All US flights to have email in 2004, executive says

All US flights to have email in 2004, executive says


Email service will be available on all domestic flights in North America before the end of next year, although services elsewhere in the world will take two to three years to become widespread, according to the chief executive officer of Tenzing Communications, which provides technology and services for in-flight messaging.

United Air Linesannounced a deal with Tenzing last week to provide email on about 400 of its North American domestic flights by the end of this year. The service piggybacks on United's JetConnect service, offered with Verizon Communications and is priced at $US15.98 for up to 2KB of data, and $0.10 for each additional kilobyte.

Tenzing will announce similar deals with other airlines in the coming months, said Alan McGinnis, chief executive officer of the privately held company. All domestic flights in North America will be equipped for email by the end of next year, he predicted.

"You'll see a lot of deals along the lines of 'Tenzing plus Verizon plus blank [airline]'," he said.

Passengers already can send email on some United flights by connecting their laptops to existing JetConnect service. Sending email that way is prohibitively expensive, however, and JetConnect wasn't designed for transmitting data, according to McGinnis. JetConnect with Email, the enhanced service being rolled out by United, is supposed to address those issues.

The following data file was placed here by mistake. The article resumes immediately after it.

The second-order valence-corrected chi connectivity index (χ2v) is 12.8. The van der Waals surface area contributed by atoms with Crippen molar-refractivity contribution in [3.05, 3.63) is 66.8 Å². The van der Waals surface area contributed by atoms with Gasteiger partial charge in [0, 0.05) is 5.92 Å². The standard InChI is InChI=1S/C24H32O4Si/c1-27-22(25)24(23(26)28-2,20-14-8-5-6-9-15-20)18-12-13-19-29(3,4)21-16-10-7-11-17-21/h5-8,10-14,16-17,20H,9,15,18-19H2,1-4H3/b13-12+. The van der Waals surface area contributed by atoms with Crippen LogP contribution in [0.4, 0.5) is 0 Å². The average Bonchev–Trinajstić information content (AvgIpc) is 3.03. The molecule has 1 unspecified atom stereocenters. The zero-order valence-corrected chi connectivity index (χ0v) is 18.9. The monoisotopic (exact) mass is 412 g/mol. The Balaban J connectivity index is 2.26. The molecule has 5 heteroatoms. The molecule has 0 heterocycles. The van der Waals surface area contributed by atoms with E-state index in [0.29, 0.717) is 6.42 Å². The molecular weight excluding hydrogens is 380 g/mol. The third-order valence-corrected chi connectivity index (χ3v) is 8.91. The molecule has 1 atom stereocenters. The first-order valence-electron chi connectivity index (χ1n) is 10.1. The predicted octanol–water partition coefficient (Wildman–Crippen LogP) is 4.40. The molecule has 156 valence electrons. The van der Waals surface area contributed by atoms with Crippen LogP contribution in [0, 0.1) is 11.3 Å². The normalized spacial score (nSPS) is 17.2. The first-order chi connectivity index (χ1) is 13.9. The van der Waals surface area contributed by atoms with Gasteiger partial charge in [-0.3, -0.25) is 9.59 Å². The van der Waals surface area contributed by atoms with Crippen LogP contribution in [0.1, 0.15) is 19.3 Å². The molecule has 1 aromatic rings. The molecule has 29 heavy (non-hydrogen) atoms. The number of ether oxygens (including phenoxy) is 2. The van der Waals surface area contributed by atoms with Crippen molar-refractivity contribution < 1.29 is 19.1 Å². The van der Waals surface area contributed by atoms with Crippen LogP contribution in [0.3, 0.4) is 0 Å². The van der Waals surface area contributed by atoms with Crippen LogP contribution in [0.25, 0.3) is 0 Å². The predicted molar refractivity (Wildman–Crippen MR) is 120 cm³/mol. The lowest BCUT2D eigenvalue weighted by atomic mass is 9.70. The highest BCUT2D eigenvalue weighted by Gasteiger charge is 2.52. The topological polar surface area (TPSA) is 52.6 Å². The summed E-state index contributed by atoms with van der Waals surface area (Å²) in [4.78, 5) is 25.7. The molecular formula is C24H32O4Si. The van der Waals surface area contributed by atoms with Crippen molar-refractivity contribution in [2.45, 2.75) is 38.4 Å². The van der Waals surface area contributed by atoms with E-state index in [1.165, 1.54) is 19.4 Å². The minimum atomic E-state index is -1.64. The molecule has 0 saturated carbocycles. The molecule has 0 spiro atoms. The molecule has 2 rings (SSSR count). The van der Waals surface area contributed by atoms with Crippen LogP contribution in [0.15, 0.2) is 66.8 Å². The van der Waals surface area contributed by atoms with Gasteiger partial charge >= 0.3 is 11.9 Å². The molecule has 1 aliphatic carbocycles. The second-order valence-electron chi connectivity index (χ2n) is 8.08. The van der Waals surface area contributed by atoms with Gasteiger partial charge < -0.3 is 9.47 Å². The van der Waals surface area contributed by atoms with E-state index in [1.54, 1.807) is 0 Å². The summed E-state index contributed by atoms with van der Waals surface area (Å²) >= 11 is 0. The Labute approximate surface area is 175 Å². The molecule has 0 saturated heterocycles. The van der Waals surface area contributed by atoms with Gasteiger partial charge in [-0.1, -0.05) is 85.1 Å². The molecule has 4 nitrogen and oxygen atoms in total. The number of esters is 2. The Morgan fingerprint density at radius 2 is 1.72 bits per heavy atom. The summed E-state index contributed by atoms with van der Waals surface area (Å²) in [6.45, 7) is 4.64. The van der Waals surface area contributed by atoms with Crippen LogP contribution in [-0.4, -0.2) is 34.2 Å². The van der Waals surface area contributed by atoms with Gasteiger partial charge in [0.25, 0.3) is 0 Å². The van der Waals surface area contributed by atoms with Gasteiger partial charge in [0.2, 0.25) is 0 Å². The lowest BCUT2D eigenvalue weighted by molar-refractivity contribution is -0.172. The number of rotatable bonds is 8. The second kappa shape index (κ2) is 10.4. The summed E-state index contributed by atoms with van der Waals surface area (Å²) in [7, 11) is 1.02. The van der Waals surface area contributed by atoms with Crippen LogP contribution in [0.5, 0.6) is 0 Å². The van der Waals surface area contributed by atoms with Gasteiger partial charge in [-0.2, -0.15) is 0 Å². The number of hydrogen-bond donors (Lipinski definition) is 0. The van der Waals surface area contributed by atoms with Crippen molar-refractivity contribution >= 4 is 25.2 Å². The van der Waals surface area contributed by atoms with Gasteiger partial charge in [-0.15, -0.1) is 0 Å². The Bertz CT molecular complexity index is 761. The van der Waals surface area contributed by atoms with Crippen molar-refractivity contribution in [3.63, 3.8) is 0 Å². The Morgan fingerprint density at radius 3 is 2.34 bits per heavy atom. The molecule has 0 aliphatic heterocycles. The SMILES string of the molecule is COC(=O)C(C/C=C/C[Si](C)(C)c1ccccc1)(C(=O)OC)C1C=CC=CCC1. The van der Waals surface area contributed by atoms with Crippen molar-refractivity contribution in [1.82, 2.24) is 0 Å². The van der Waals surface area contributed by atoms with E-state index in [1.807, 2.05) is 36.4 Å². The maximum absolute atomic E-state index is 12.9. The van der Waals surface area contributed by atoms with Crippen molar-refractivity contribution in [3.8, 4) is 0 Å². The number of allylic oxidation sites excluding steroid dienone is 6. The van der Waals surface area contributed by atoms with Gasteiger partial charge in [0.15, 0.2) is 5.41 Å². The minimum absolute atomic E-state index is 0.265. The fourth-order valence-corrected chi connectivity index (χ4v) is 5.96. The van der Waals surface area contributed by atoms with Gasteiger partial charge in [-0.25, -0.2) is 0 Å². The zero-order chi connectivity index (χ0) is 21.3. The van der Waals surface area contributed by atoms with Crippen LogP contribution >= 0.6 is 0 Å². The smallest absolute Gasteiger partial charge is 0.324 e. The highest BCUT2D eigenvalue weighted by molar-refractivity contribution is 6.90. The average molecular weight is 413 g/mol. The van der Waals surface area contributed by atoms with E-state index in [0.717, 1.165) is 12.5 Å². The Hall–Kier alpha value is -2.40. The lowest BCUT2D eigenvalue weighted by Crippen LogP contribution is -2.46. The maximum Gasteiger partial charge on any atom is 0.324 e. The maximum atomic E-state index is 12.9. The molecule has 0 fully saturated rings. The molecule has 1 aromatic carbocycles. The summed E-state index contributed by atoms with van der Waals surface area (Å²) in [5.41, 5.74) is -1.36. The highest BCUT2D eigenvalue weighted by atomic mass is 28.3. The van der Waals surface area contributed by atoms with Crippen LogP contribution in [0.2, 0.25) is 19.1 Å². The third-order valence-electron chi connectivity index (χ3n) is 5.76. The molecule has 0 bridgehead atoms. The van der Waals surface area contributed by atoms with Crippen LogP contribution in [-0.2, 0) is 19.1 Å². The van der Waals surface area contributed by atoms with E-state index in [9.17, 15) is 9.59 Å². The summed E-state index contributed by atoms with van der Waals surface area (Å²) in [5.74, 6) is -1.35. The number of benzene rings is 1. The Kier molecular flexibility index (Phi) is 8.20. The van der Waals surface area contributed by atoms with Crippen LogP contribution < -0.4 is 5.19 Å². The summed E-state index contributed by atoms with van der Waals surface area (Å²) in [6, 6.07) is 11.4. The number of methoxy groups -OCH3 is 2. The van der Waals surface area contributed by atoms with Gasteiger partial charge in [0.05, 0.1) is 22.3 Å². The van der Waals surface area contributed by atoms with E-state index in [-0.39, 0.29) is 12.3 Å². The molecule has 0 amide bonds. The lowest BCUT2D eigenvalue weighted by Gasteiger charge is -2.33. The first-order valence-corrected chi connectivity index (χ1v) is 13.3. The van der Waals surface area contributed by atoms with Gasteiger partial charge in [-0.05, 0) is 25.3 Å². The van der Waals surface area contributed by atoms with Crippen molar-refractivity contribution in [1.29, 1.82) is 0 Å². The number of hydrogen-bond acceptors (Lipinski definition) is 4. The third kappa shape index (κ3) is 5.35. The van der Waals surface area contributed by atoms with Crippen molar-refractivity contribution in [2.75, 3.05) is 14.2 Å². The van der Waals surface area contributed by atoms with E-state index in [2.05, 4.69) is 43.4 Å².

Verizon's network allows for a data connection speed of 9.6K bps (bits per second) in North America, McGinnis said. Tenzing's main rival is The Boeing Co.'s Connexion by Boeing, which allows passengers to surf the Web via a high-speed broadband connection as well as to send and receive email. Lufthansa AG said last month that it would equip its fleet of about 80 long-haul aircraft with the service beginning early next year.

Airbus SAS, one of Boeing's chief rivals, was an investor in Tenzing, along with Cathay Pacific and Rockwell Collins, McGinnis said.

He said that broadband services would dominate the skies eventually, but argued that Tenzing's service was currently the best option for cash-starved airlines because the service required only a software upgrade, meaning it's relatively cheap to implement. Connexion by Boeing requires airlines to fit their planes with new equipment to provide the broadband connection.

Tenzing hoped to evolve its service to higher speeds over time by piggybacking on top of new, faster communications equipment that it expected would be fitted to aircraft as standard in the near future, McGinnis said.

Services outside of North America will likely take longer to implement, he said, because of the time involved in brokering deals, regulatory issues and other concerns.

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